Speakers at a seminar on Friday urged the government to scrap the speedy energy supply law – officially known as the Quick Enhancement of Electricity and Energy Supply (Special Provision) Act, 2010 – terming it "unconstitutional".
They also called upon the government to cancel all the coal- and gas-fired rental and quick rental power plants and coal-fired power plant projects immediately.
They were addressing a virtual seminar titled "Challenges of Energy Sector Immunity in Bangladesh", jointly organised by Bangladesh Working Group on External Debt and School of People's Law.
Eminent environmentalist Syeda Rizwana Hasan, chief executive of Bangladesh Environmental Lawyers Association, criticised the government's plan to build 29 coal-fired power plants without formulating a coal policy.
"In the last 14-15 years, a number of coal policies were drafted, but none was finalised. How come the government went on building 29 plants without even finalising a policy?"
Rizwana also criticised the government's intolerance to opposition voices.
"In the past, people could protest the open-pit coal mining and power plants. But now, even 200 people cannot gather and protest a power plant. They will be beaten up by police. There is no exception of it even in the case of the university professors," said Rizwana.
The speedy power supply law was enacted in 2010 for two years. The law was first extended by two years until 2014 and by four years until 2018. In 2018, it was extended for the third time until 2021.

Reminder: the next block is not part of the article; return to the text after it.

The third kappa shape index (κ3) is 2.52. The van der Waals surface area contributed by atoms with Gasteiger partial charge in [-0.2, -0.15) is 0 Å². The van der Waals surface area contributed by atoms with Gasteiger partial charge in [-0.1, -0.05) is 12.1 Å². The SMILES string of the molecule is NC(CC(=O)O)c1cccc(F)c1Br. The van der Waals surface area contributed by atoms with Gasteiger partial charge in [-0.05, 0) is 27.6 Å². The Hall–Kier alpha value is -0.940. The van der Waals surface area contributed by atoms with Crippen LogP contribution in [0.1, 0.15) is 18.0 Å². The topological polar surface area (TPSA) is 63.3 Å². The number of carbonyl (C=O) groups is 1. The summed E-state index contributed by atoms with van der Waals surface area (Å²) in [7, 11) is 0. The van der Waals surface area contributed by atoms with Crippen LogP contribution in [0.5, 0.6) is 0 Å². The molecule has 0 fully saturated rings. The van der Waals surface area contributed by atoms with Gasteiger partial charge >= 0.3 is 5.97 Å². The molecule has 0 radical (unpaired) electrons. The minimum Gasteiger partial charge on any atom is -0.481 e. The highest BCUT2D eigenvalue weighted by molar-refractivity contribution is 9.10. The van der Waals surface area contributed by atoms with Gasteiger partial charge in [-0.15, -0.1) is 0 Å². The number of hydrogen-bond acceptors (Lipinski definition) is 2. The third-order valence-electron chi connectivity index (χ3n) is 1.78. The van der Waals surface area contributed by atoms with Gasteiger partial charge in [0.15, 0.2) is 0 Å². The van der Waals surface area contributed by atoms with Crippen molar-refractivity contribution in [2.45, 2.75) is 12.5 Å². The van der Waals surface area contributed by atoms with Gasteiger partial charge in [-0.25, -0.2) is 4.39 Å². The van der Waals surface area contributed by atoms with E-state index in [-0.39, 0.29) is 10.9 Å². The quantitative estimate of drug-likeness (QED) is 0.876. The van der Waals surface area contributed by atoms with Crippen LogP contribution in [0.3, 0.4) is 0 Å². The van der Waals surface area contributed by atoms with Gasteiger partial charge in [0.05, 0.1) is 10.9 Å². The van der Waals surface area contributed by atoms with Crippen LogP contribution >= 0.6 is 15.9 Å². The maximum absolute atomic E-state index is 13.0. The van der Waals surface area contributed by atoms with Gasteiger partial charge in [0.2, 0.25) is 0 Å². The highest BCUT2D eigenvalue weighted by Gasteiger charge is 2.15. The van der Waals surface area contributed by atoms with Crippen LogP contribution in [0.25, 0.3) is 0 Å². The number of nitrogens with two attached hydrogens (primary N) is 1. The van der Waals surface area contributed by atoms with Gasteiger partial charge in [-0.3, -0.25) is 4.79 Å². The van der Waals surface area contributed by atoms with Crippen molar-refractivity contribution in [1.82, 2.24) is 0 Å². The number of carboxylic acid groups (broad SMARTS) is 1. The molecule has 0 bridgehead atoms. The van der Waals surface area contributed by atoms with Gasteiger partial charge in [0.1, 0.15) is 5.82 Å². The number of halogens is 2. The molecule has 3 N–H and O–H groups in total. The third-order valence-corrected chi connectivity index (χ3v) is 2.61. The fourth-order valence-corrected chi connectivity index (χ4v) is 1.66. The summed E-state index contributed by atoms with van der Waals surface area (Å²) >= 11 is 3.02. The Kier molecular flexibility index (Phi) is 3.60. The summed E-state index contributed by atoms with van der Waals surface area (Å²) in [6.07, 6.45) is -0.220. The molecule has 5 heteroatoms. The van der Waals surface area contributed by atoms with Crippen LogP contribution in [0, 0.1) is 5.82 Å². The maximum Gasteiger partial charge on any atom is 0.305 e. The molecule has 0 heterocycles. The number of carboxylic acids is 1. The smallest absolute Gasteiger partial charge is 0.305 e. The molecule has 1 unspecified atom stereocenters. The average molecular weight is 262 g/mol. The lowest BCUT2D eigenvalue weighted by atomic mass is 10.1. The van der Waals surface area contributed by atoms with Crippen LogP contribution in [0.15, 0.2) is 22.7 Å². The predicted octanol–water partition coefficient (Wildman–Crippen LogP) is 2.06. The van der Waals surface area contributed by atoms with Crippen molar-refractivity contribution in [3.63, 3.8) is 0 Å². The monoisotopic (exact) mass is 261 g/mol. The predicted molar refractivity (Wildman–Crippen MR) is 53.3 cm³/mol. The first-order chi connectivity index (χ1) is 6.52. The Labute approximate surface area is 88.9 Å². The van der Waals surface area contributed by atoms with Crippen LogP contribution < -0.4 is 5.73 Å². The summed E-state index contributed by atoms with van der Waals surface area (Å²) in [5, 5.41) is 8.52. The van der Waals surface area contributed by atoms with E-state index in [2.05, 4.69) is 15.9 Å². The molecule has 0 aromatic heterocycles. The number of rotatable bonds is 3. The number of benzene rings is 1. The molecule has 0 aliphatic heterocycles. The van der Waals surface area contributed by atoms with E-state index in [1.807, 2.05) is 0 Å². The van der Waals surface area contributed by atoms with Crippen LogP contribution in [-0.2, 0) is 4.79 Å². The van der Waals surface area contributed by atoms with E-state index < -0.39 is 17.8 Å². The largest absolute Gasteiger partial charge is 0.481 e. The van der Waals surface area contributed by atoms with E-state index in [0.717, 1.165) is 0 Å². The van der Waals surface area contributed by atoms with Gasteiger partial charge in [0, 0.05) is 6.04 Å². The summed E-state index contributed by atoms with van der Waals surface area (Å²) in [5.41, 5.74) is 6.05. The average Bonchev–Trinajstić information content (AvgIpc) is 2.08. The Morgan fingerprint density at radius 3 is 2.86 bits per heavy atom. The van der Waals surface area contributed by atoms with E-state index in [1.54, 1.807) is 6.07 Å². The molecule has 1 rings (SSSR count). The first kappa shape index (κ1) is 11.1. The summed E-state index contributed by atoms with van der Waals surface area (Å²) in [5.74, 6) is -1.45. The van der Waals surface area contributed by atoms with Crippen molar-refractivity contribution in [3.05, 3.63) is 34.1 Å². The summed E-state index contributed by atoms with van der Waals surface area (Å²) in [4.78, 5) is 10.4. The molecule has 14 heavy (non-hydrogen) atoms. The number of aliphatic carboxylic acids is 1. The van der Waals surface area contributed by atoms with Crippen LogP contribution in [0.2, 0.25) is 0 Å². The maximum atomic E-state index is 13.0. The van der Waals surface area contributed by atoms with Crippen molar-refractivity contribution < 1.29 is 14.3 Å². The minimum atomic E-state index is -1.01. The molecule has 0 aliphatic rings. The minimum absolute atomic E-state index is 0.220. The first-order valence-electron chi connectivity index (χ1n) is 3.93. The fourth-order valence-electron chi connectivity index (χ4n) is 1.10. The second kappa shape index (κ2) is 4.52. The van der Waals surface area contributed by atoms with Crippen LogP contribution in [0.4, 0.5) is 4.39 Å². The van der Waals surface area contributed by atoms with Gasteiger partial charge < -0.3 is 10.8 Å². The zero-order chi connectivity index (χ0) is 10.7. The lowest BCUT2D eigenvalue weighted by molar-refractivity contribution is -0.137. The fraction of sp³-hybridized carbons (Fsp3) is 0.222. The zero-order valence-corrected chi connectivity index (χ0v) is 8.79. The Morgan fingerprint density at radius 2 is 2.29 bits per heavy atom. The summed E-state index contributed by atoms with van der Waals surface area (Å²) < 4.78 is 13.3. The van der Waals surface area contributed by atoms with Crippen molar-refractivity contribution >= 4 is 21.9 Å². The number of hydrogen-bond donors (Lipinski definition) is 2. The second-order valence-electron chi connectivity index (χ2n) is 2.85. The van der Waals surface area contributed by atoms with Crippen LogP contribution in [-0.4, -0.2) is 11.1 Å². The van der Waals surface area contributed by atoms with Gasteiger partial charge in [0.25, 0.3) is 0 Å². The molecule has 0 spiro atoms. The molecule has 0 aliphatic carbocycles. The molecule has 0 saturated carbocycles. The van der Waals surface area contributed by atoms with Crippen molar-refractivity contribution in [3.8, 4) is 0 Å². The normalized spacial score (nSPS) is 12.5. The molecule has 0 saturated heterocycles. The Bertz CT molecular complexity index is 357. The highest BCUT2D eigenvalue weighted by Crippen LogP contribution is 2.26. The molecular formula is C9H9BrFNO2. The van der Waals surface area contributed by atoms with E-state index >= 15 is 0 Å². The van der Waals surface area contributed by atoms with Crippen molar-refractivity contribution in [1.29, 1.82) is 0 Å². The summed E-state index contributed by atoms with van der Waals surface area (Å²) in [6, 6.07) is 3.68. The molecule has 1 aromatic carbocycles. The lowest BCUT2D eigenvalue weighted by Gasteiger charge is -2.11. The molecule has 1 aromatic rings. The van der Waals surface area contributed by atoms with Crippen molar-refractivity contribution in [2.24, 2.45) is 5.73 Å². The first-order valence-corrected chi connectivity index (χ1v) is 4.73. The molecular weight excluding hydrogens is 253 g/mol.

Supreme Court lawyer Barrister Jyotirmoy Barua presented the keynote paper at the discussion.
He said, "This law is a clear violation of the constitution. It has unfettered power and is being used against the public interest."
He criticised the law as it indemnifies officials from prosecution for awarding contracts without tender.
In late June, former secretary to Power Division Fouzul Kabir Khan also demanded that the speedy power supply law be revoked.
He commented that the law helped to gain the capacity but turned out to be a reason for the power sector's inefficiency. The law has been renewed multiple times which is no longer necessary.
The National Committee to Protect Oil, Gas, Mineral Resources, Power and Ports has also recently urged the government to abolish the law.
They demanded a transparent, pragmatic and pro-people power policy for ensuring the country's energy security through utmost utilisation of domestic resources.
Supreme Court lawyer Qazi Zahed Iqbal, Bangladesh Working Group on External Debt's member secretary Hasan Mehedi spoke at the seminar, among others.